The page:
Saturday, September 10, 2011
In my mind the arguable beginning of the life's work that has become Baseball Byways was a game at Fenway Park on September 9, 2001. Rob and I and our wives all lived in Brooklyn then, but we met in Boston and then drove back home together just in time for a lovely and uneventful autumn.
It doesn't take much to see that my memories are a little off. In actuality, the Sox played in the Bronx on September 9; the game we saw was on September 6, in which the Cleveland Indians built up a five-run lead over the first seven innings and hung on to win 6–4. We sat in the right-field corner, right up against the alley that separates the grandstand from the bleachers.
The Indians were on their way to an AL Central championship and a five-game exit from the playoffs at the hands of the Seattle Mariners. This was during what was has come to seem like a golden era in Indians history, with Kenny Lofton, Jim Thome, and new Hall of Famer and T-shirt thief Roberto Alomar in the lineup, along with the still active Omar Vizquel, who was a spritely 34 at the time. The Red Sox, in contrast, were mired in the Jose Offerman era, fielding such luminaries as Trot Nixon, Shea Hillenbrand, and mixed-martial-arts practitioner Izzy Alcantara.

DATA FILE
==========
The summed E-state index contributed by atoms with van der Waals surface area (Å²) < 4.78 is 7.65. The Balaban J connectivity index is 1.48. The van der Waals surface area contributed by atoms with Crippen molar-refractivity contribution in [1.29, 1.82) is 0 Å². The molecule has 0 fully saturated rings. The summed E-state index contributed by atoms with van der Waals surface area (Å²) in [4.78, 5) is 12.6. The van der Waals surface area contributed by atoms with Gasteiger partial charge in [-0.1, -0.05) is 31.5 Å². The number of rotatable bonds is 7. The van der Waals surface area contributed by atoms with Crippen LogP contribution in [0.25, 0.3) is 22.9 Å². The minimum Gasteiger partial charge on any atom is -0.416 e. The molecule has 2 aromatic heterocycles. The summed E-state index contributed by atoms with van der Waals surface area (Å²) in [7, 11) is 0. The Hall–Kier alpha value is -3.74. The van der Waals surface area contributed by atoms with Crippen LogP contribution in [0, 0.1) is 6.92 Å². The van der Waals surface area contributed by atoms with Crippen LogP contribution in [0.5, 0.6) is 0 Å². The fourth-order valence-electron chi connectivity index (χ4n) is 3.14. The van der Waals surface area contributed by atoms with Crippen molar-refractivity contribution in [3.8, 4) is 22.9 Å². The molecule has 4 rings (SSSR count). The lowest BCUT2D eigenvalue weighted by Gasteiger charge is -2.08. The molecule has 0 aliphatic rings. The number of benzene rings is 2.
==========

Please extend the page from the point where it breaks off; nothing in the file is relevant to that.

That game counts as the birth of Baseball Byways partly because it was first time Rob and I saw a game outside of New York together, but more significantly because it was on this trip that Rob said, "You know, if you planned it right, you could see five baseball games in a weekend trip from New York: a Friday-night game and a Saturday day game in Connecticut, a Sunday-afternoon game in Boston, and maybe the PawSox on the way home."
"Hmm," I said.
Rob continued, "Or you could go south, into New Jersey and down to Philadelphia or even Baltimore!"
"OK, Rob," said his future ex-wife.
"No, no, I like this idea," I said. "Let's think about it for next year."